IB Case Studies: 3-Statement Modeling Test
26:06

IB Case Studies: 3-Statement Modeling Test

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  • Duration: 26:06
  • Updated: 28 Jun 2017
  • views: 16718
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Get the files and resources here: http://www.mergersandinquisitions.com/3-statement-model-case-study/ http://bit.ly/2rYR0y2 https://samples-breakingintowallstreet-com.s3.amazonaws.com/IBIG-06-01-Three-Statements-30-Minutes-Blank.xlsx https://samples-breakingintowallstreet-com.s3.amazonaws.com/IBIG-06-01-Three-Statements-30-Minutes-Complete.xlsx Table of Contents: 3:34 Step 1: Fill Out All the Assumptions (if possible) 11:34 Step 2: Fill Out the Entire Income Statement 13:49 Step 3: Fill Out What You Can of the Balance Sheet 16:03 Step 4: Fill Out the Entire Cash Flow Statement 20:35 Step 5: Finish Linking the Balance Sheet 23:25 Step 6: Check Your Work and Answer the Questions 24:42 Recap and Summary
https://wn.com/Ib_Case_Studies_3_Statement_Modeling_Test
National Finance offers 'cash buyout' to Oman Orix shareholders for merger
1:01

National Finance offers 'cash buyout' to Oman Orix shareholders for merger

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  • Duration: 1:01
  • Updated: 15 May 2017
  • views: 74
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Merger Offer National Finance Company has decided to offer cash buyout to the shareholders of Oman Orix Leasing Company as part of the merger deal between the two leading leasing firms. Solar EOR Project The world’s largest solar-based enhanced oil recovery (EOR) project, Miraah, is expected to begin delivering steam by August this year. Sohar Port Hutchison, which is the container terminal operator at Sohar Port, has launched a new auto gate system at its terminal. Meetaq Islamic Finance Bank Muscat’s Meethaq Islamic financing receivables rose to OMR902 million as of March 31, 2017 compared to OMR665 million for the same period of 2016. Stock Market Share prices on the Muscat Securities Market edged down on selling pressure Website: http://timesofoman.com Facebook: http://facebook.com/timesofoman Twitter: http://twitter.com/timesofoman
https://wn.com/National_Finance_Offers_'Cash_Buyout'_To_Oman_Orix_Shareholders_For_Merger
Amalgamation Merger Method 1 Class 4
52:14

Amalgamation Merger Method 1 Class 4

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  • Duration: 52:14
  • Updated: 21 Apr 2016
  • views: 51786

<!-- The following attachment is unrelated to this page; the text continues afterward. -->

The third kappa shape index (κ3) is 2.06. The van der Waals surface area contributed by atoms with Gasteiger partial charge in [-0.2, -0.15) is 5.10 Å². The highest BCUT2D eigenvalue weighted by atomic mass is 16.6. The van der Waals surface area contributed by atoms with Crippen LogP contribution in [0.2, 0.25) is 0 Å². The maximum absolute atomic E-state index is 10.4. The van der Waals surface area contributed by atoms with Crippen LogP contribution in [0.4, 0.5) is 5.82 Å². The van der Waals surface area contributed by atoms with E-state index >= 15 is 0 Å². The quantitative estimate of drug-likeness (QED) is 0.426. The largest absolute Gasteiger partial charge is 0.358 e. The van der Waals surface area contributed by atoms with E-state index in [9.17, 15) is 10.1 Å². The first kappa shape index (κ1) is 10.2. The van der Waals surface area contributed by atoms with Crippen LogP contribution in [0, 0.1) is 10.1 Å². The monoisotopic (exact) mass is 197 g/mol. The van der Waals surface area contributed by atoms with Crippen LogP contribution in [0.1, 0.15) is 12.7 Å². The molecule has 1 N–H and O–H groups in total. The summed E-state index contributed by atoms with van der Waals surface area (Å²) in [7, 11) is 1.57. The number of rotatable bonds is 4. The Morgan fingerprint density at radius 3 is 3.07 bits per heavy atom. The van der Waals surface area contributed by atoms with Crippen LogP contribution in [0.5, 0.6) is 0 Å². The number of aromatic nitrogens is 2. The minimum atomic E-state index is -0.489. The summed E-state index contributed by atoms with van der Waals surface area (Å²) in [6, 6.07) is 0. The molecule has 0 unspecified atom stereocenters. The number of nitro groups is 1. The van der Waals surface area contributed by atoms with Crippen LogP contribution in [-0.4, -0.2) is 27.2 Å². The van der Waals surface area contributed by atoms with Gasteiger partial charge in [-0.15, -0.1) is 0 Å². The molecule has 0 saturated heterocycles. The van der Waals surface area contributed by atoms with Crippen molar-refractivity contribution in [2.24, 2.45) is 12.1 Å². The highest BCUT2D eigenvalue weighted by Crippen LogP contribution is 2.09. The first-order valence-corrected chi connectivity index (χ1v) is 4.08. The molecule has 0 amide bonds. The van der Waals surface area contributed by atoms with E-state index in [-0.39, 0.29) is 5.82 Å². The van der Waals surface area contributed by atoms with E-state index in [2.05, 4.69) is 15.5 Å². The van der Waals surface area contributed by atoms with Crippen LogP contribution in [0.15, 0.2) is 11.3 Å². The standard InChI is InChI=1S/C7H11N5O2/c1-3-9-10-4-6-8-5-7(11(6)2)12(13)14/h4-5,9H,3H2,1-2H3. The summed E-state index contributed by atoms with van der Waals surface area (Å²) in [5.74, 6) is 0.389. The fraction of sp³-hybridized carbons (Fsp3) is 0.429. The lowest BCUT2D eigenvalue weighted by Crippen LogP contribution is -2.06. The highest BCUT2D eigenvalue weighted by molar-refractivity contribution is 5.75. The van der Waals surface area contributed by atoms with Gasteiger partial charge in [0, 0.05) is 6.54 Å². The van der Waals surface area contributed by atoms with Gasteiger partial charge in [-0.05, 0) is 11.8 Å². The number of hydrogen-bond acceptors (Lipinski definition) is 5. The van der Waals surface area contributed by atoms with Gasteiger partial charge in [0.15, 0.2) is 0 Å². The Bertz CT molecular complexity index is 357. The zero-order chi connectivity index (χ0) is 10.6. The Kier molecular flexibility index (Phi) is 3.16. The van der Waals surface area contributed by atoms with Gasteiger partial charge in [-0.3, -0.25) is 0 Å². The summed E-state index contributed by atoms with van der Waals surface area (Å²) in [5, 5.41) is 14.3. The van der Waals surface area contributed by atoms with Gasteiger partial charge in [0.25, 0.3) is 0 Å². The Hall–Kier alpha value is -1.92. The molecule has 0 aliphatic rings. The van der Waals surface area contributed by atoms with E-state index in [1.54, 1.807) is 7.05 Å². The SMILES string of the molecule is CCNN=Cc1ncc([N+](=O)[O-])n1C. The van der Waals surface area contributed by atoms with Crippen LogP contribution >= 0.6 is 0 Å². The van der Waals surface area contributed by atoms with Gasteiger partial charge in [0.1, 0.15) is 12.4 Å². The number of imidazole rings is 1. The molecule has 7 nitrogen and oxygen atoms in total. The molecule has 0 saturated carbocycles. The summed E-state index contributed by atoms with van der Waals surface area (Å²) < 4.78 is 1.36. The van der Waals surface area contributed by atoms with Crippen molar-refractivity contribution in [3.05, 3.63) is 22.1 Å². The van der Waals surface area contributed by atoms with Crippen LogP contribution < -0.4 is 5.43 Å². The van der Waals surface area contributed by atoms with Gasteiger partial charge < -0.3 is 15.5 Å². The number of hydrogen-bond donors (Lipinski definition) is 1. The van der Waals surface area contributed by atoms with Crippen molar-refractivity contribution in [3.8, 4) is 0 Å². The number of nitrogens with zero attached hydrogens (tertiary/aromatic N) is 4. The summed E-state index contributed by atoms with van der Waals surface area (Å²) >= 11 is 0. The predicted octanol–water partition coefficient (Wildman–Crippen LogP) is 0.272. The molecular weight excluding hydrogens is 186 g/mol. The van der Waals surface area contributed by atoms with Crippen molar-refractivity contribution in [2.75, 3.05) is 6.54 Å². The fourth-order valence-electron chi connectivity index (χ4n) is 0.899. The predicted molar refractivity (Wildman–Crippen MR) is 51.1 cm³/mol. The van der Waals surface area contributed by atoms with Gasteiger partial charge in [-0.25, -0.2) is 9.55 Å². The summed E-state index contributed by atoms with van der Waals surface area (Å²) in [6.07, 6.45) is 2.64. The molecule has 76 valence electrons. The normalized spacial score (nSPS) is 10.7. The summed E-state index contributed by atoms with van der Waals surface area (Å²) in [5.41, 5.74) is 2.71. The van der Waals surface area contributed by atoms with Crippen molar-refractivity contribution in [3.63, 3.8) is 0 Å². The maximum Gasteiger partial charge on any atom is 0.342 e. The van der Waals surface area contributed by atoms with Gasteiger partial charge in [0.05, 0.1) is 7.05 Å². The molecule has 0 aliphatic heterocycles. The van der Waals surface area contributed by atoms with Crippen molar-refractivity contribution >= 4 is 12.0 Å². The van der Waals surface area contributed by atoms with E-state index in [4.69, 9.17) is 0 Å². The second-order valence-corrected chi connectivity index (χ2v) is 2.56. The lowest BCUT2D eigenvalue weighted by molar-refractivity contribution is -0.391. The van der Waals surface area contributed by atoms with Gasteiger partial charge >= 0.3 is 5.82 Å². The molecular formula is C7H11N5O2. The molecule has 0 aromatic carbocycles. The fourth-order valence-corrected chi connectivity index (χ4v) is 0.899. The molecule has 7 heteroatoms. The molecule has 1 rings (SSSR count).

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https://wn.com/Amalgamation_Merger_Method_1_Class_4
Why Deferred Tax Liabilities Get Created in an M&A Deal
13:24

Why Deferred Tax Liabilities Get Created in an M&A Deal

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  • Duration: 13:24
  • Updated: 18 Mar 2014
  • views: 15953
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Why Do Deferred Tax Liabilities Matter? They're part of any M&A deal. By http://breakingintowallstreet.com/biws/ You'll find you always see them in the purchase price allocation schedule, and they impact the combined company's taxes after the deal takes place. You see them all the time, especially for highly acquisitive companies like Oracle. They reflect the fact that there are TIMING differences between when a company records taxes on its publicly filed Income Statement and when it actually pays those taxes. Specifically, when a buyer writes up the seller's PP&E or Other Intangible Assets in a deal, the buyer depreciates or amortizes them over time... but only on the BOOK version of its statements! It can't do that on the TAX version of its statements it files when paying taxes to the government, which means that the actual amount of cash taxes it pays will be different from what's on its Income Statement. Here's the Easiest Way to Think About DTLs: Instead of thinking about the company's historical situation or its taxable income, think about its FUTURE TAXES. If future cash taxes exceed future book taxes, a DTL will be created. We need to pay ADDITIONAL taxes for items that are not truly tax-deductible. If future cash taxes are less than future book taxes, a DTA will be created. We will pay LESS in taxes than the company's book Income Statement implies. As the book and cash tax payments equalize over time, the DTL or DTA goes away. Two Most Common Questions on DTLs: "Wait a minute - why does a DTL get created immediately? Isn't it caused by the book and cash taxes being different many times historically?" Nope, not necessarily - that CAN be a cause, but DTLs/DTAs can also be created by events that change the company's FUTURE tax situation. So you need to think about how taxes will change in the future, not how they've changed in the past, to determine this. "Wait a minute, the taxable income for book purposes is LOWER than it is for tax purposes - doesn't that create a Deferred Tax ASSET (DTA) instead?" Nope. The relevant question is not how the taxable income differs, but how the FUTURE TAXES will differ. If the company will pay more in cash taxes than book taxes in the FUTURE, as a result of these write-ups, or any other changes, then a DTL gets created.